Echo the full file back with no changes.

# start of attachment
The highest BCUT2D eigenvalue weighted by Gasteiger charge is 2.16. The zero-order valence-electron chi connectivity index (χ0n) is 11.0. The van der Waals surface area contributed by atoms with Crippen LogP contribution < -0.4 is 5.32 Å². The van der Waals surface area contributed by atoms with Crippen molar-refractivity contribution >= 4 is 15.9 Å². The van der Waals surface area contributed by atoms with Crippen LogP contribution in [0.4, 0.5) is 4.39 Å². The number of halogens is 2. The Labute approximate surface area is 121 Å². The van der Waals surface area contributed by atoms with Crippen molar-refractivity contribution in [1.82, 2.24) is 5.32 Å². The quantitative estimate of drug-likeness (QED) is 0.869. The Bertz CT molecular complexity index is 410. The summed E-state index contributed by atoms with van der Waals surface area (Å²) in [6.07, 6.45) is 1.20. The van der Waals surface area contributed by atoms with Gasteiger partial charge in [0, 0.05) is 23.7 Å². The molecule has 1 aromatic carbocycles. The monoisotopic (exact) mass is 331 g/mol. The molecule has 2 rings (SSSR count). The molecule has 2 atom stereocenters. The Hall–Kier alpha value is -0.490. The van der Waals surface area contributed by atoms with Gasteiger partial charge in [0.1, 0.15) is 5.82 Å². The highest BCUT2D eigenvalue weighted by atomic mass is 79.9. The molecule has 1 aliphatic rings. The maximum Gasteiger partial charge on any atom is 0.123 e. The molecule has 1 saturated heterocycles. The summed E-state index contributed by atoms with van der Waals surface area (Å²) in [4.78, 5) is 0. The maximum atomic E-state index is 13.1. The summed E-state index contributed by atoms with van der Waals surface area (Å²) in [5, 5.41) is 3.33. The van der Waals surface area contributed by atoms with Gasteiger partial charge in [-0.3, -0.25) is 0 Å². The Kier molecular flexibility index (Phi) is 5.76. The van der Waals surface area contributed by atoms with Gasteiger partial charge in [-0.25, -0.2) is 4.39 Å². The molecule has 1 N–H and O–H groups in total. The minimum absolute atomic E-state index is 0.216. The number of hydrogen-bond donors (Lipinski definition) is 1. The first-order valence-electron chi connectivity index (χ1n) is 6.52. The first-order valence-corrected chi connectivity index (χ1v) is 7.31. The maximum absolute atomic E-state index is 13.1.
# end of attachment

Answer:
The highest BCUT2D eigenvalue weighted by Gasteiger charge is 2.16. The zero-order valence-electron chi connectivity index (χ0n) is 11.0. The van der Waals surface area contributed by atoms with Crippen LogP contribution < -0.4 is 5.32 Å². The van der Waals surface area contributed by atoms with Crippen molar-refractivity contribution >= 4 is 15.9 Å². The van der Waals surface area contributed by atoms with Crippen LogP contribution in [0.4, 0.5) is 4.39 Å². The number of halogens is 2. The Labute approximate surface area is 121 Å². The van der Waals surface area contributed by atoms with Crippen molar-refractivity contribution in [1.82, 2.24) is 5.32 Å². The quantitative estimate of drug-likeness (QED) is 0.869. The Bertz CT molecular complexity index is 410. The summed E-state index contributed by atoms with van der Waals surface area (Å²) in [6.07, 6.45) is 1.20. The van der Waals surface area contributed by atoms with Gasteiger partial charge in [0, 0.05) is 23.7 Å². The molecule has 1 aromatic carbocycles. The monoisotopic (exact) mass is 331 g/mol. The molecule has 2 rings (SSSR count). The molecule has 2 atom stereocenters. The Hall–Kier alpha value is -0.490. The van der Waals surface area contributed by atoms with Gasteiger partial charge in [0.1, 0.15) is 5.82 Å². The highest BCUT2D eigenvalue weighted by atomic mass is 79.9. The molecule has 1 aliphatic rings. The maximum Gasteiger partial charge on any atom is 0.123 e. The molecule has 1 saturated heterocycles. The summed E-state index contributed by atoms with van der Waals surface area (Å²) in [4.78, 5) is 0. The maximum atomic E-state index is 13.1. The summed E-state index contributed by atoms with van der Waals surface area (Å²) in [5, 5.41) is 3.33. The van der Waals surface area contributed by atoms with Gasteiger partial charge in [-0.3, -0.25) is 0 Å². The Kier molecular flexibility index (Phi) is 5.76. The van der Waals surface area contributed by atoms with Gasteiger partial charge in [-0.25, -0.2) is 4.39 Å². The molecule has 1 N–H and O–H groups in total. The minimum absolute atomic E-state index is 0.216. The number of hydrogen-bond donors (Lipinski definition) is 1. The first-order valence-electron chi connectivity index (χ1n) is 6.52. The first-order valence-corrected chi connectivity index (χ1v) is 7.31. The maximum absolute atomic E-state index is 13.1.